I hurt for a long time because of childhood sexual abuse. Now I want to provide a safe place for hurting men to connect with other survivors of sexual abuse. Talk to us. You don't have to use your real name to share your experiences or ask questions.

What's Wrong with Me?

I cringed when I heard other men speak of their painful childhoods, especially when they talked about how they hated what was done to them. I hated those things too. But it took me a long time to admit they were also telling my story.

Even at six years of age, something inside told me the abuse was wrong; another part of me admitted that it felt good. For a few minutes, it seemed that another person loved me. I was worthwhile and acceptable.

But afterward. After my perpetrator was finished with me—that's when reality struggled to the surface. I felt confused and condemned. That man did something terrible to me. As an adult, I told myself that I should have hated it, struck out at him, yelled, or pushed him away. Instead, I had gone back the next time he offered a snack to come into his room.

What's wrong with me? I didn't ask myself that question when I was six or even when I was ten. And yet the question was always there. If it had been such a terrible experience, why did I enjoy it?

Now I know. I needed the emotional connection—even though it was false and temporary, I needed to feel loved. I still needed those things after he pushed me aside.

What's wrong with me is that I was a normal human being. The wrong person deceived me and made me believe he was offering affection and compassion—that he cared about me. He cared about me as a means to satisfy his lustful needs.

Nothing was wrong with me;
Something wrong happened to me.

(This post was adapted from Not Quite Healed, written by Cecil Murphey and Gary Roe.)

4 comments:

Anonymous said...

You nailed it with "I needed the emotional connection—even though it was false and temporary, I needed to feel loved." That's why I cruised--to "enjoy" a few minutes of acceptance and transitory worth. Afterwards came the emptiness.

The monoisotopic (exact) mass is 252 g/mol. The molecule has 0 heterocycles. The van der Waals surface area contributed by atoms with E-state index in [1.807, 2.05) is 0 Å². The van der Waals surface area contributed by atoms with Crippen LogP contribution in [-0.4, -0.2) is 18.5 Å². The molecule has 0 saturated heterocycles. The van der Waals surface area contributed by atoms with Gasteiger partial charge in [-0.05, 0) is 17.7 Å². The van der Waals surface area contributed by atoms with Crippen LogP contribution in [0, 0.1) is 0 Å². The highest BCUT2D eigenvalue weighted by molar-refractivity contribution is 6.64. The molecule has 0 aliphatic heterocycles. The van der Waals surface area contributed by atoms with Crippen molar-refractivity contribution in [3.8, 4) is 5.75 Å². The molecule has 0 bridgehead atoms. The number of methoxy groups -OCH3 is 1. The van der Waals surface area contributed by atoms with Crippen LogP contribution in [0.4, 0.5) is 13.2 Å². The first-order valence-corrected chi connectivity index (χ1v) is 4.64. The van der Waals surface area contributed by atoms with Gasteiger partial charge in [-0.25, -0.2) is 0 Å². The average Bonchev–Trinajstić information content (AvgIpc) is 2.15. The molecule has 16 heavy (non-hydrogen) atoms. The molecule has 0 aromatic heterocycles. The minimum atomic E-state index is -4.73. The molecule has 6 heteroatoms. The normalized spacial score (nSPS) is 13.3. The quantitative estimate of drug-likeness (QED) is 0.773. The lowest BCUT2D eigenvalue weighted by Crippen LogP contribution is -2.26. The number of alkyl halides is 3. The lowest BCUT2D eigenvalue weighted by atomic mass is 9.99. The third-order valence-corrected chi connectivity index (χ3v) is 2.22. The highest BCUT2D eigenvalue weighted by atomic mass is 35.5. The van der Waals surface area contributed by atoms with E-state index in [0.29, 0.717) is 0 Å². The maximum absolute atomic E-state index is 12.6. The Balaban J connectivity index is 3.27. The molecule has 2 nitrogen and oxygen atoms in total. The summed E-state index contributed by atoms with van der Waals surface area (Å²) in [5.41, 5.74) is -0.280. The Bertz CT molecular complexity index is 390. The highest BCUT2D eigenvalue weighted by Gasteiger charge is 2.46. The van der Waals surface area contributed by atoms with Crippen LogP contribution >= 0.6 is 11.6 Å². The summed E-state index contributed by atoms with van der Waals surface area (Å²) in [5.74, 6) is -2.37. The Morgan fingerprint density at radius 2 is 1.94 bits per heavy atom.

Cec Murphey said...

Excellent comment, Anonymous
All of us need to feel loved and if we don't, we find ways to fill that void. It can be sexual activity like you mentioned. My younger brothers drank. The need is so pervasive and demanding, we can't ignore it. The love substitute works--for a time.
Or as you said, "for a few minutes."


I'm sorry for your pain--and for the pain all of us survivors have had to endure.

Roger Mann said...

I grew up with an emotionally distant but angry and unpredictable father. For me that was a normal world and I accepted it as how things are. I can't remember when the abuse began but one night when I should've been sound asleep I was awake during the episode of fondling. When he realized I was awake and not resisting things with dad escalated to more intimate activities.

For me, once again this was what my life was. That dad was paying 'special' attention to me and only me (I assumed), was like water to a thirsty soul. I accepted it and did what I could to encourage it because, well, it was something. And when you are 10 years old and so far have had nothing but harsh treatment or totally ignored you take what you can get.

I totally get what the writer is saying here. It was not till I was in high school that I realized other boys do not have this kind of relationship with their fathers. We moved around a lot. I didn't tell, and went back as often as he would have me because as I said at least it was something we could share as father/son. It was an emotional connection for me if not for him and at that age I needed that from an older male. Unfortunately it translated into a warped sense of relating and took me a while to untangle in my head.

Just for the record I did have occasionally other mentors that tried to be there for me but I had no idea how to relate to them since it didn't involve any unhealthy interaction and left me confused and a ache I couldn't articulate. Most of the time it just left me feeling like a freak.

Jacqueline Kohlenberg said...

Thank you for sharing your testimony. It gave me more understanding of what my ex-boyfriend may have been enduring! I still pray for him and hope that God speaks to him and gives him strength. He has turned to heavy drugs and we haven't talked much since we separated 13 years ago but I've always tried to be there for him when he calls. We have a 15 year old son that is hating him right now for all that he had done but I keep trying to tell him that's not healthy to do. Even though I've gone on with my life and have gotten married since then. I praise God for giving me a husband that is in love with God and me and all five of our children and four grandkids! Growing up in an abusive home myself caused me to think that my ex was all I deserved. That I could never have a normal life like some of my peers. Boy was I wrong! God is good and loves you and I very much!